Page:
I will admit to be being a tad bit territorial.
I don’t like solicitors on my porch and it’s not just because I have no need for a magical vacuum cleaner. I simply don’t like uninvited intrusions into my space.
I will also admit that one of the first things I did after buying Noah’s farm was line the perimeter with “No Trespassing” signs. I knew a bit about the folks hunting on neighboring lands and felt it would be necessary to make it amply clear that the land I had bought was no longer part of their free-rein domain. I bought the land to hunt it, to enjoy the feeling that comes from knowing it is “mine” and mine alone.
Does that make me greedy? Maybe it does. But I was taught to respect property lines and those who own the land. Hanging a stand on property I didn’t have permission to hunt was something I’d never even consider. But that’s just me.
I did not hunt Noah’s Farm last year during Michigan’s gun season, opting instead to allow the area to serve as a pressure-free sanctuary to the extent possible given that it’s just 17 acres in size.
I didn’t step foot on the property until after gun season had ended. That’s when I found the ladder stand. Someone had put it up just prior to the start of gun season. It was placed roughly 30 yards inside the boundary with two of my “posted” signs readily visible from its location.
While I had done all I could to try and manage the pressure on my own ground, someone decided the place simply looked too good not to hunt it. And so they did.
I left the illegal stand there all summer and spring. About a week before bow season opened, I checked the area and found it had been retrieved.
Was I mad? Oh yes. Not because I wanted to keep the stand but because someone had violated my space – twice.
In hindsight, I’m not really sure what I expected. It’s a small piece of ground and the neighboring lands, like most of Michigan, are heavily-hunted. Some of those folks care nothing about boundaries, about the amount of effort that went into something. They’d rather benefit from the work of others than do the work themselves.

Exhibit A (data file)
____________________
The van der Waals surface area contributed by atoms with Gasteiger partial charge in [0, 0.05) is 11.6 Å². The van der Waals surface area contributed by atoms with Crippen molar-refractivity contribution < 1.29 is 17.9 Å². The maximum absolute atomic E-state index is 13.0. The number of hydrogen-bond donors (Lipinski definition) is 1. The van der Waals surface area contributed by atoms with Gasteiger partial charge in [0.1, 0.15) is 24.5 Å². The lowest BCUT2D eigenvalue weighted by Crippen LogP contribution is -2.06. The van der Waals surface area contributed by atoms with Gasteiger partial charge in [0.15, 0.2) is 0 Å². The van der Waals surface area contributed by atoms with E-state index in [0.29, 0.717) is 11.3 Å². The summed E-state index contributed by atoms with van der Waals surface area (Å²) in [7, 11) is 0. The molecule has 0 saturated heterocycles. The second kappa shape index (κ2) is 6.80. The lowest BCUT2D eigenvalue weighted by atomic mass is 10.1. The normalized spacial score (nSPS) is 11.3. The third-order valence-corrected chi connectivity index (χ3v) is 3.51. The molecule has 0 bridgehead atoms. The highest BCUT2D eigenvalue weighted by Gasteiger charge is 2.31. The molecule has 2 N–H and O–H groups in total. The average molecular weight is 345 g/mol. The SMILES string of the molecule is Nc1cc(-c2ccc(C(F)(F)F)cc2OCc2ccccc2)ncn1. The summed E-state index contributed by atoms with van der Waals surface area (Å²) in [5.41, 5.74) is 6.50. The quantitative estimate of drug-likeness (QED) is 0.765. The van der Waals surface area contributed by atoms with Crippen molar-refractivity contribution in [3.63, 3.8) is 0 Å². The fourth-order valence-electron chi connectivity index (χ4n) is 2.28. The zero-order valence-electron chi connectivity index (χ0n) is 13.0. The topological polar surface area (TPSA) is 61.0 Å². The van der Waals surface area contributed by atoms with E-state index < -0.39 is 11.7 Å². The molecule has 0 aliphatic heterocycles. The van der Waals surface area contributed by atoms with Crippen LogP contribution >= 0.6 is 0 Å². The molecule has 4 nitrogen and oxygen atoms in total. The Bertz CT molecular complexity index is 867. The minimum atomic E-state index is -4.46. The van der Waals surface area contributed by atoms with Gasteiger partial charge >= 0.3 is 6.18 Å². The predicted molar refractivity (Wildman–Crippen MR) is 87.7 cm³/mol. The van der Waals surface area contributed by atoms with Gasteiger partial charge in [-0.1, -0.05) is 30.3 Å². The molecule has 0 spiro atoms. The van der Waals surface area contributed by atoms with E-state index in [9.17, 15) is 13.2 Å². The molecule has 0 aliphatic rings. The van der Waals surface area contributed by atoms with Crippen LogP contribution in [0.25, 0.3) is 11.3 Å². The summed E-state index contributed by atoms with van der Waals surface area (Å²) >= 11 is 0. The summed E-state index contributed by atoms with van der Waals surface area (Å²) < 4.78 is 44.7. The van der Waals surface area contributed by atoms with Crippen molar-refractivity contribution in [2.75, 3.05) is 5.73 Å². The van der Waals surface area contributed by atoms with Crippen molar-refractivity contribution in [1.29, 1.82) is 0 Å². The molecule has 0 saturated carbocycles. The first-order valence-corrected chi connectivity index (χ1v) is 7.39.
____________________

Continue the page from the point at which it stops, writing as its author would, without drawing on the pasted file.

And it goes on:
I get it.
But it doesn’t make it any easier to swallow.
What I have to keep reminding myself is this: Deer, particularly older bucks, will respond to hunting pressure. They will respond to sloppy efforts. In the end, my work will be rewarded.
Hanging a ladder stand near a primary bedding area a couple of days before the season opens? Yeah, that’ll likely move a buck or two.
And it seems to be doing just that.
If you’ve been a regular follower of the Micro Manager series, you know that I’ve had little success at capturing images of bucks on my trail cameras. In fact, the first buck showed up just a week or so ago.
I just checked the cameras again today at lunch – and four different bucks are now present, including a pretty solid 8-pointer that my son, Noah, would love to get a crack at. I believe the buck is a 2-year-old. I also have a single photo of a 10-point but I can’t see enough of the buck to age it.
Thus far the vast majority of the bucks are still moving under cover of darkness. But they are showing up and I suspect it’s because they’re checking the does living on my land and also avoiding the hunting pressure that’s occurred throughout the season on neighboring lands.
One buck, however, has been a regular daylight visitor. And that deer serves as proof positive that there is substantial hunting pressure in the neighborhood. It also proves that when threatened, those bucks will use Noah’s Farm as a means of escape.
The buck is just a yearling with a spindly 6-point rack. Apparently he was deemed old enough by someone because he has what appears to be an arrow ran through him. The shot appears to have hit high, entering on the left side of the deer before exiting on the right.
I can not tell whether the shot passed clean through or whether half of the arrow is still lodged in the buck.
Regardless, the deer seems to be alright. He’s been on camera several times and doesn’t appear to be in dire straits.
With the rut just about to pop, I’m curious to see just how many more bucks show up. And with gun season right around the corner, I’m just as curious to see how many tree stands find their way across the fence line.